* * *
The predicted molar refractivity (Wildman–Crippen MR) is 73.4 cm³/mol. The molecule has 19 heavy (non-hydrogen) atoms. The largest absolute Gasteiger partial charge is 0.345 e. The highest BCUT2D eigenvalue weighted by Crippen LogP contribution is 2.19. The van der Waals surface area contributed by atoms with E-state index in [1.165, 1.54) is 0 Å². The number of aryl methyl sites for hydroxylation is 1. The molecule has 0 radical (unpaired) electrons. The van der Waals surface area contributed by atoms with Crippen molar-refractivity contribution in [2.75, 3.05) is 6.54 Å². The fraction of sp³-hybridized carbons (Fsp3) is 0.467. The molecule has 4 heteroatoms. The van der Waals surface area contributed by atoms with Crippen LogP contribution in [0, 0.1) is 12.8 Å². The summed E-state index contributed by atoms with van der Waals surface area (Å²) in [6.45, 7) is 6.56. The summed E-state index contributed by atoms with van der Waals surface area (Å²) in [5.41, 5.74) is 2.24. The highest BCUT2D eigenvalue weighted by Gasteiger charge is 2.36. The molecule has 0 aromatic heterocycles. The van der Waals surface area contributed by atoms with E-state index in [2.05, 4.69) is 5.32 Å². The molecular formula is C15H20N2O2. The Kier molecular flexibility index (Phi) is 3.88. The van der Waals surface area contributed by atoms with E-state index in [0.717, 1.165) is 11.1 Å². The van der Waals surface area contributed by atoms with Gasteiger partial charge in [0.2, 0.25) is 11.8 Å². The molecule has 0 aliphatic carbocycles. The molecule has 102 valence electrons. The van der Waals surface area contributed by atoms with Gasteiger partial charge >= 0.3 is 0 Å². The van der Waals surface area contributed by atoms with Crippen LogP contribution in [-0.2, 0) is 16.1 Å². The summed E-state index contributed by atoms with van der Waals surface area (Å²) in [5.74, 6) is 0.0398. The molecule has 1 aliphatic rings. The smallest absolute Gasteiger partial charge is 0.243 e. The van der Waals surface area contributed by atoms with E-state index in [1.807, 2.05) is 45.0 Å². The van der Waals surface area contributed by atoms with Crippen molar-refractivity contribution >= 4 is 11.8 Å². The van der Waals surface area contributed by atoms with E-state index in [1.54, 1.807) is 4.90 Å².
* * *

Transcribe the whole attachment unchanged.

The predicted molar refractivity (Wildman–Crippen MR) is 73.4 cm³/mol. The molecule has 19 heavy (non-hydrogen) atoms. The largest absolute Gasteiger partial charge is 0.345 e. The highest BCUT2D eigenvalue weighted by Crippen LogP contribution is 2.19. The van der Waals surface area contributed by atoms with E-state index in [1.165, 1.54) is 0 Å². The number of aryl methyl sites for hydroxylation is 1. The molecule has 0 radical (unpaired) electrons. The van der Waals surface area contributed by atoms with Crippen molar-refractivity contribution in [2.75, 3.05) is 6.54 Å². The fraction of sp³-hybridized carbons (Fsp3) is 0.467. The molecule has 4 heteroatoms. The van der Waals surface area contributed by atoms with Crippen LogP contribution in [0, 0.1) is 12.8 Å². The summed E-state index contributed by atoms with van der Waals surface area (Å²) in [6.45, 7) is 6.56. The summed E-state index contributed by atoms with van der Waals surface area (Å²) in [5.41, 5.74) is 2.24. The highest BCUT2D eigenvalue weighted by Gasteiger charge is 2.36. The molecule has 0 aromatic heterocycles. The van der Waals surface area contributed by atoms with E-state index in [2.05, 4.69) is 5.32 Å². The molecular formula is C15H20N2O2. The Kier molecular flexibility index (Phi) is 3.88. The van der Waals surface area contributed by atoms with E-state index in [0.717, 1.165) is 11.1 Å². The van der Waals surface area contributed by atoms with Gasteiger partial charge in [0.2, 0.25) is 11.8 Å². The molecule has 0 aliphatic carbocycles. The molecule has 102 valence electrons. The van der Waals surface area contributed by atoms with Gasteiger partial charge >= 0.3 is 0 Å². The van der Waals surface area contributed by atoms with Crippen LogP contribution in [-0.2, 0) is 16.1 Å². The summed E-state index contributed by atoms with van der Waals surface area (Å²) in [5.74, 6) is 0.0398. The molecule has 1 aliphatic rings. The smallest absolute Gasteiger partial charge is 0.243 e. The van der Waals surface area contributed by atoms with E-state index in [1.807, 2.05) is 45.0 Å². The van der Waals surface area contributed by atoms with Crippen molar-refractivity contribution >= 4 is 11.8 Å². The van der Waals surface area contributed by atoms with E-state index in [1.54, 1.807) is 4.90 Å².